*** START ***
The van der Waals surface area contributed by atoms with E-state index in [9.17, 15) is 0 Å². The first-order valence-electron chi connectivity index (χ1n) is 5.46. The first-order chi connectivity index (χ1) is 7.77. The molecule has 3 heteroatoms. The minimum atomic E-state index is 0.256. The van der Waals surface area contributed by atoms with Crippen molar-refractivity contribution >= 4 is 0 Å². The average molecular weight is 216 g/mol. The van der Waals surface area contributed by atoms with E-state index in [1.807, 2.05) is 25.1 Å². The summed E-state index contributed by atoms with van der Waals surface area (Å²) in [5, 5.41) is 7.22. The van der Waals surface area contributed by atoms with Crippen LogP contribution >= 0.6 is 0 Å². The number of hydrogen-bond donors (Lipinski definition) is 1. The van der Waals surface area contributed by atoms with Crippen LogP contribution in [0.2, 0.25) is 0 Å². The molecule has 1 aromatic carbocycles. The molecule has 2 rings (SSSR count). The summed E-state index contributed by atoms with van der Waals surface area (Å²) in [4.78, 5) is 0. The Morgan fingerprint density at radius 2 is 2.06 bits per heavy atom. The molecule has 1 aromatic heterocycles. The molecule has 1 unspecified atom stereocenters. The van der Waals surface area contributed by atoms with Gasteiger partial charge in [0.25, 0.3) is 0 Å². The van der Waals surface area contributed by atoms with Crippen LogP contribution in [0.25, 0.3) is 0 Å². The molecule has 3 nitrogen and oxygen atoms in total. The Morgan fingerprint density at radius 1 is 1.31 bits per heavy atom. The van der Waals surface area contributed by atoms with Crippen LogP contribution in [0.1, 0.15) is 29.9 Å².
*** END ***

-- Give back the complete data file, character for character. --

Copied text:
The van der Waals surface area contributed by atoms with E-state index in [9.17, 15) is 0 Å². The first-order valence-electron chi connectivity index (χ1n) is 5.46. The first-order chi connectivity index (χ1) is 7.77. The molecule has 3 heteroatoms. The minimum atomic E-state index is 0.256. The van der Waals surface area contributed by atoms with Crippen molar-refractivity contribution >= 4 is 0 Å². The average molecular weight is 216 g/mol. The van der Waals surface area contributed by atoms with E-state index in [1.807, 2.05) is 25.1 Å². The summed E-state index contributed by atoms with van der Waals surface area (Å²) in [5, 5.41) is 7.22. The van der Waals surface area contributed by atoms with Crippen LogP contribution >= 0.6 is 0 Å². The number of hydrogen-bond donors (Lipinski definition) is 1. The van der Waals surface area contributed by atoms with Crippen LogP contribution in [0.2, 0.25) is 0 Å². The molecule has 1 aromatic carbocycles. The molecule has 2 rings (SSSR count). The summed E-state index contributed by atoms with van der Waals surface area (Å²) in [4.78, 5) is 0. The Morgan fingerprint density at radius 2 is 2.06 bits per heavy atom. The molecule has 1 aromatic heterocycles. The molecule has 1 unspecified atom stereocenters. The van der Waals surface area contributed by atoms with Gasteiger partial charge in [0.25, 0.3) is 0 Å². The van der Waals surface area contributed by atoms with Crippen LogP contribution in [0.25, 0.3) is 0 Å². The molecule has 3 nitrogen and oxygen atoms in total. The Morgan fingerprint density at radius 1 is 1.31 bits per heavy atom. The van der Waals surface area contributed by atoms with Crippen LogP contribution in [0.1, 0.15) is 29.9 Å².